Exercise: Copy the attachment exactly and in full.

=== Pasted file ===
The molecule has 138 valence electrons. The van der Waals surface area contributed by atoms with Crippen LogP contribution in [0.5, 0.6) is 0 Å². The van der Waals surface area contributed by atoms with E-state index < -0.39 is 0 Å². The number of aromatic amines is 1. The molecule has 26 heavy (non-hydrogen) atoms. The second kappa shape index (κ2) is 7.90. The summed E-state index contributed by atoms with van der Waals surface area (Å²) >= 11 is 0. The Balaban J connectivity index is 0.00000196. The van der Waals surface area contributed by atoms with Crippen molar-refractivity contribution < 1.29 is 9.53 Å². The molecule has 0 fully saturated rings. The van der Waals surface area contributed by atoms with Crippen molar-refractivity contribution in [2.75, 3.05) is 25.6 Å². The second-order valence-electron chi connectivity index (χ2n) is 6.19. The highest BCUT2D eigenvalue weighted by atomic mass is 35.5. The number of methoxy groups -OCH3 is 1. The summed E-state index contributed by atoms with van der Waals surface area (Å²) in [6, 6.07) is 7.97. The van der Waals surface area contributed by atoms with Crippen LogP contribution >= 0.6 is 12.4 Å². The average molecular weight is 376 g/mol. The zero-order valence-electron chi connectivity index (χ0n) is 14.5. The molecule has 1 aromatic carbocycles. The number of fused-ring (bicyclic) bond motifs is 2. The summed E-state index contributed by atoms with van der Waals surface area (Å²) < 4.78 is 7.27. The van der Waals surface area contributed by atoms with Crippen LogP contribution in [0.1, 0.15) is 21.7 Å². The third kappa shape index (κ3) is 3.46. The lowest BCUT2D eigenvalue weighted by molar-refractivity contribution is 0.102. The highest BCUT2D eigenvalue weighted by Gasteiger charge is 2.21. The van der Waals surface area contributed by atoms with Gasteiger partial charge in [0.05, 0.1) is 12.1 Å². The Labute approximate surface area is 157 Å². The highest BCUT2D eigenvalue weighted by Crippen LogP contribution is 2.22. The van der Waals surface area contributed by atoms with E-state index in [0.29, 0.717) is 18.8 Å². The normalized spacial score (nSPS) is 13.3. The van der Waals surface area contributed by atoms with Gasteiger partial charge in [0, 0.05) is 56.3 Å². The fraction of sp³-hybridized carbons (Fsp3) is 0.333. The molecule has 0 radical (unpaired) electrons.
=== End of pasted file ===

The molecule has 138 valence electrons. The van der Waals surface area contributed by atoms with Crippen LogP contribution in [0.5, 0.6) is 0 Å². The van der Waals surface area contributed by atoms with E-state index < -0.39 is 0 Å². The number of aromatic amines is 1. The molecule has 26 heavy (non-hydrogen) atoms. The second kappa shape index (κ2) is 7.90. The summed E-state index contributed by atoms with van der Waals surface area (Å²) >= 11 is 0. The Balaban J connectivity index is 0.00000196. The van der Waals surface area contributed by atoms with Crippen molar-refractivity contribution < 1.29 is 9.53 Å². The molecule has 0 fully saturated rings. The van der Waals surface area contributed by atoms with Crippen molar-refractivity contribution in [2.75, 3.05) is 25.6 Å². The second-order valence-electron chi connectivity index (χ2n) is 6.19. The highest BCUT2D eigenvalue weighted by atomic mass is 35.5. The number of methoxy groups -OCH3 is 1. The summed E-state index contributed by atoms with van der Waals surface area (Å²) in [6, 6.07) is 7.97. The van der Waals surface area contributed by atoms with Crippen LogP contribution >= 0.6 is 12.4 Å². The average molecular weight is 376 g/mol. The zero-order valence-electron chi connectivity index (χ0n) is 14.5. The molecule has 1 aromatic carbocycles. The number of fused-ring (bicyclic) bond motifs is 2. The summed E-state index contributed by atoms with van der Waals surface area (Å²) < 4.78 is 7.27. The van der Waals surface area contributed by atoms with Crippen LogP contribution in [0.1, 0.15) is 21.7 Å². The third kappa shape index (κ3) is 3.46. The lowest BCUT2D eigenvalue weighted by molar-refractivity contribution is 0.102. The highest BCUT2D eigenvalue weighted by Gasteiger charge is 2.21. The van der Waals surface area contributed by atoms with Gasteiger partial charge in [0.05, 0.1) is 12.1 Å². The Labute approximate surface area is 157 Å². The highest BCUT2D eigenvalue weighted by Crippen LogP contribution is 2.22. The van der Waals surface area contributed by atoms with E-state index in [0.29, 0.717) is 18.8 Å². The normalized spacial score (nSPS) is 13.3. The van der Waals surface area contributed by atoms with Gasteiger partial charge in [0, 0.05) is 56.3 Å². The fraction of sp³-hybridized carbons (Fsp3) is 0.333. The molecule has 0 radical (unpaired) electrons.